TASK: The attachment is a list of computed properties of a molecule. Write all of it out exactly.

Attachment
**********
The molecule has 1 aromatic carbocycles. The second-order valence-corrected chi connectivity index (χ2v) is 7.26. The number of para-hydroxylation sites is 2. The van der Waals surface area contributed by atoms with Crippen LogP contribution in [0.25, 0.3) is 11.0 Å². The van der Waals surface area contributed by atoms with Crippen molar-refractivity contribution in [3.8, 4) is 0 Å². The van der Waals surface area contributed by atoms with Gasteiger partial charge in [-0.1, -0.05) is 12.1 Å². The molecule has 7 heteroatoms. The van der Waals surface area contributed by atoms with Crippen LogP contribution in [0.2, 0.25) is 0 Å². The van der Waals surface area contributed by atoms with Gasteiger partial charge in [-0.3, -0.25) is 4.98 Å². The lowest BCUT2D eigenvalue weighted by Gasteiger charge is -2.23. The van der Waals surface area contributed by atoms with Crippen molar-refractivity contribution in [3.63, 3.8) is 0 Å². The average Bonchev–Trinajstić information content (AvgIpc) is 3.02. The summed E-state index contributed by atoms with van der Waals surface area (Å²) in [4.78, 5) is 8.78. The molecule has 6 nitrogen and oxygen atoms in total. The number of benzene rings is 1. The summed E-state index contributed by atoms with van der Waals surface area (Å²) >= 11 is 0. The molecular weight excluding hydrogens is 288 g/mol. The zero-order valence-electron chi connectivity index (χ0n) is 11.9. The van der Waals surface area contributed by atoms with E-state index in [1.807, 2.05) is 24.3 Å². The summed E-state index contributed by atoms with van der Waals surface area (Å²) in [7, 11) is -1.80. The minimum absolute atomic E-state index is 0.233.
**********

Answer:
The molecule has 1 aromatic carbocycles. The second-order valence-corrected chi connectivity index (χ2v) is 7.26. The number of para-hydroxylation sites is 2. The van der Waals surface area contributed by atoms with Crippen LogP contribution in [0.25, 0.3) is 11.0 Å². The van der Waals surface area contributed by atoms with Crippen molar-refractivity contribution in [3.8, 4) is 0 Å². The van der Waals surface area contributed by atoms with Gasteiger partial charge in [-0.1, -0.05) is 12.1 Å². The molecule has 7 heteroatoms. The van der Waals surface area contributed by atoms with Crippen LogP contribution in [0.2, 0.25) is 0 Å². The van der Waals surface area contributed by atoms with Gasteiger partial charge in [-0.3, -0.25) is 4.98 Å². The lowest BCUT2D eigenvalue weighted by Gasteiger charge is -2.23. The van der Waals surface area contributed by atoms with Crippen molar-refractivity contribution in [3.63, 3.8) is 0 Å². The average Bonchev–Trinajstić information content (AvgIpc) is 3.02. The summed E-state index contributed by atoms with van der Waals surface area (Å²) in [4.78, 5) is 8.78. The molecule has 6 nitrogen and oxygen atoms in total. The number of benzene rings is 1. The summed E-state index contributed by atoms with van der Waals surface area (Å²) >= 11 is 0. The molecular weight excluding hydrogens is 288 g/mol. The zero-order valence-electron chi connectivity index (χ0n) is 11.9. The van der Waals surface area contributed by atoms with E-state index in [1.807, 2.05) is 24.3 Å². The summed E-state index contributed by atoms with van der Waals surface area (Å²) in [7, 11) is -1.80. The minimum absolute atomic E-state index is 0.233.